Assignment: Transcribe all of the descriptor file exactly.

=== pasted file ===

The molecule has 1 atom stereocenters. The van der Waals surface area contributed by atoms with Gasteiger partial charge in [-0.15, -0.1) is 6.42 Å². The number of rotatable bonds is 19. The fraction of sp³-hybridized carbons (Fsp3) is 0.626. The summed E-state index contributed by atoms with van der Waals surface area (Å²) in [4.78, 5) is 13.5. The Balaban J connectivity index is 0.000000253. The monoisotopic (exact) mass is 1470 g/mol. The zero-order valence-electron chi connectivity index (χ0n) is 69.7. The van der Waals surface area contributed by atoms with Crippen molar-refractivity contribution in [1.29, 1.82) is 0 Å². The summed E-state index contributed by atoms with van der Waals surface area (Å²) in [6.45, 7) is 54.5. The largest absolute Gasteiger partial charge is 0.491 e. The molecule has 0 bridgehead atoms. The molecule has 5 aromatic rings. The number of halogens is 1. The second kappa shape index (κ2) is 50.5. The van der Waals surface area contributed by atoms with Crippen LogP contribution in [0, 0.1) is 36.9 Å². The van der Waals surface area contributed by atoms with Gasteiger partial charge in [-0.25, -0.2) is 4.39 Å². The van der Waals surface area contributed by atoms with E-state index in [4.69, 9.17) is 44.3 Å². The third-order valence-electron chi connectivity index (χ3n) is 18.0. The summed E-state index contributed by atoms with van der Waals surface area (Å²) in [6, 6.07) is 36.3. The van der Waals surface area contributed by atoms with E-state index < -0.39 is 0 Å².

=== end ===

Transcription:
The molecule has 1 atom stereocenters. The van der Waals surface area contributed by atoms with Gasteiger partial charge in [-0.15, -0.1) is 6.42 Å². The number of rotatable bonds is 19. The fraction of sp³-hybridized carbons (Fsp3) is 0.626. The summed E-state index contributed by atoms with van der Waals surface area (Å²) in [4.78, 5) is 13.5. The Balaban J connectivity index is 0.000000253. The monoisotopic (exact) mass is 1470 g/mol. The zero-order valence-electron chi connectivity index (χ0n) is 69.7. The van der Waals surface area contributed by atoms with Crippen molar-refractivity contribution in [1.29, 1.82) is 0 Å². The summed E-state index contributed by atoms with van der Waals surface area (Å²) in [6.45, 7) is 54.5. The largest absolute Gasteiger partial charge is 0.491 e. The molecule has 0 bridgehead atoms. The molecule has 5 aromatic rings. The number of halogens is 1. The second kappa shape index (κ2) is 50.5. The van der Waals surface area contributed by atoms with Crippen LogP contribution in [0, 0.1) is 36.9 Å². The van der Waals surface area contributed by atoms with Gasteiger partial charge in [-0.25, -0.2) is 4.39 Å². The van der Waals surface area contributed by atoms with E-state index in [4.69, 9.17) is 44.3 Å². The third-order valence-electron chi connectivity index (χ3n) is 18.0. The summed E-state index contributed by atoms with van der Waals surface area (Å²) in [6, 6.07) is 36.3. The van der Waals surface area contributed by atoms with E-state index < -0.39 is 0 Å².